February 26, 2018

Epidemic of cryptojacking can be traced to escaped NSA superweapon

Boingboing writes on the connection between two of the themes often grumbled about in this blog: that Bitcoin muffed the incentives and encourages destructive and toxic behaviour, and that the NSA is the agency that as policy weakens our Internet.

The epidemic of cryptojacking malware isn't merely an outgrowth of the incentive created by the cryptocurrency bubble -- that's just the motive, and the all-important the means and opportunity were provided by the same leaked NSA superweapon that powered last year's Wannacry ransomware epidemic.

It all started when the Shadow Brokers dumped a collection of NSA cyberweapons that the NSA had fashioned from unreported bugs in commonly used software, including versions of Windows. The NSA discovered these bugs and then hoarded them, rather than warning the public and/or the manufacturers about them, in order to develop weapons that turned these bugs into attacks that could be used against the NSA's enemies.

This is only safe if neither rival states nor criminals ever independently rediscover the same bugs and use them to attack your country (they do, all the time), and if your stash of cyberweapons never leaks (oops).

Discovering the subtle bugs the NSA weaponized is sophisticated work that can only be performed by a small elite of researchers; but using these bugs is something that real dum-dums can do, as was evidenced by the hamfisted Wannacry epidemic.

Enter the cryptocurrency bubble: turning malware into money has always been tough. Ransomware criminals have to set up whole call-centers full of tech-support people who help their victims buy the cryptocurrency used to pay the ransom. But cryptojacking cuts out the middleman, stealing your computer to directly generate cash for the malware author. As long as cryptocurrencies continue to inflate, this is a great racket.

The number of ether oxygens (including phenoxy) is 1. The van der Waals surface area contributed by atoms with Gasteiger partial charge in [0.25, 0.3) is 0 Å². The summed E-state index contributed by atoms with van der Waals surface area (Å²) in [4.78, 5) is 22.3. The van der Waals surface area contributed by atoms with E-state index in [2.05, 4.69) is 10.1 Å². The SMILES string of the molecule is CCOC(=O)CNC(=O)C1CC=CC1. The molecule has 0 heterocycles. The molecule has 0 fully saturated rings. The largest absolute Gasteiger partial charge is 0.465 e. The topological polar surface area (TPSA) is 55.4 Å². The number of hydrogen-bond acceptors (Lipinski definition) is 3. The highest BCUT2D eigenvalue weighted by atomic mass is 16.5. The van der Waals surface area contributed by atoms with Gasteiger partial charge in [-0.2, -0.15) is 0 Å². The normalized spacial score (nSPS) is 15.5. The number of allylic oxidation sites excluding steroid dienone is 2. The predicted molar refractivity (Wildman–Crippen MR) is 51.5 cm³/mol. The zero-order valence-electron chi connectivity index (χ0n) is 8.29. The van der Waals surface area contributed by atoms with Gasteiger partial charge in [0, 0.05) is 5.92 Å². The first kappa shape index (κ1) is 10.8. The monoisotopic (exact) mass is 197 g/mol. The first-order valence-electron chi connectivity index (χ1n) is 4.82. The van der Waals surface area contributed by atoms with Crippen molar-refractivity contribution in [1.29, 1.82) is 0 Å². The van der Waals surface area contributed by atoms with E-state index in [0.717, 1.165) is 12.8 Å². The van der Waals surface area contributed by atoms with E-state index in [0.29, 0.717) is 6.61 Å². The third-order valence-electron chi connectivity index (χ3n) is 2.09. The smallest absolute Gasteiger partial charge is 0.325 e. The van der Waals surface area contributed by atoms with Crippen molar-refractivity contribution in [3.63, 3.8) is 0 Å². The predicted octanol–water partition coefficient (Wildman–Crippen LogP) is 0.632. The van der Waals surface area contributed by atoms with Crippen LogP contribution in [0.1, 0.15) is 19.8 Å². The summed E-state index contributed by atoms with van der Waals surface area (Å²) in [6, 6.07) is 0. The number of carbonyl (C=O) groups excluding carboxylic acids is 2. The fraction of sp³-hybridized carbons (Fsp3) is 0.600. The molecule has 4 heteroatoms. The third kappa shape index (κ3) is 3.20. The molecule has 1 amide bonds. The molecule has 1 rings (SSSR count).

Wannamine is a cryptojacker that uses Eternalblue, the same NSA exploit as Wannacry. It's been around since last October, and it's on the rise, extracting Monero from victims' computers.

What's more, it's a cryptojacker written by a dum-dum, and it is so incontinent that slows down critical computers to the point of useless, shutting down important IT infrastructure.

WannaMine doesn’t resort to EternalBlue on its first try, though. First, WannaMine uses a tool called Mimikatz to pull logins and passwords from a computer’s memory. If that fails, Wannamine will use EternalBlue to break in. If this computer is part of a local network, like at a company office, it will use these stolen credentials to infect other computers on the network.

The use of Mimikatz in addition to EternalBlue is important “because it means a fully patched system could still be infected with WannaMine,” York said. Even if your computer is protected against EternalBlue, then, WannaMine can still steal your login passwords with Mimikatz in order to spread.

Cryptocurrency Mining Malware That Uses an NSA Exploit Is On the Rise [Daniel Oberhaus/Motherboard]

Posted by iang at 05:43 PM | Comments (0)

February 20, 2018

Tesla’s cloud was used by hackers to mine cryptocurrency

Just because I get the photo op, here's The Verge on Tesla's operations being cryptojacked.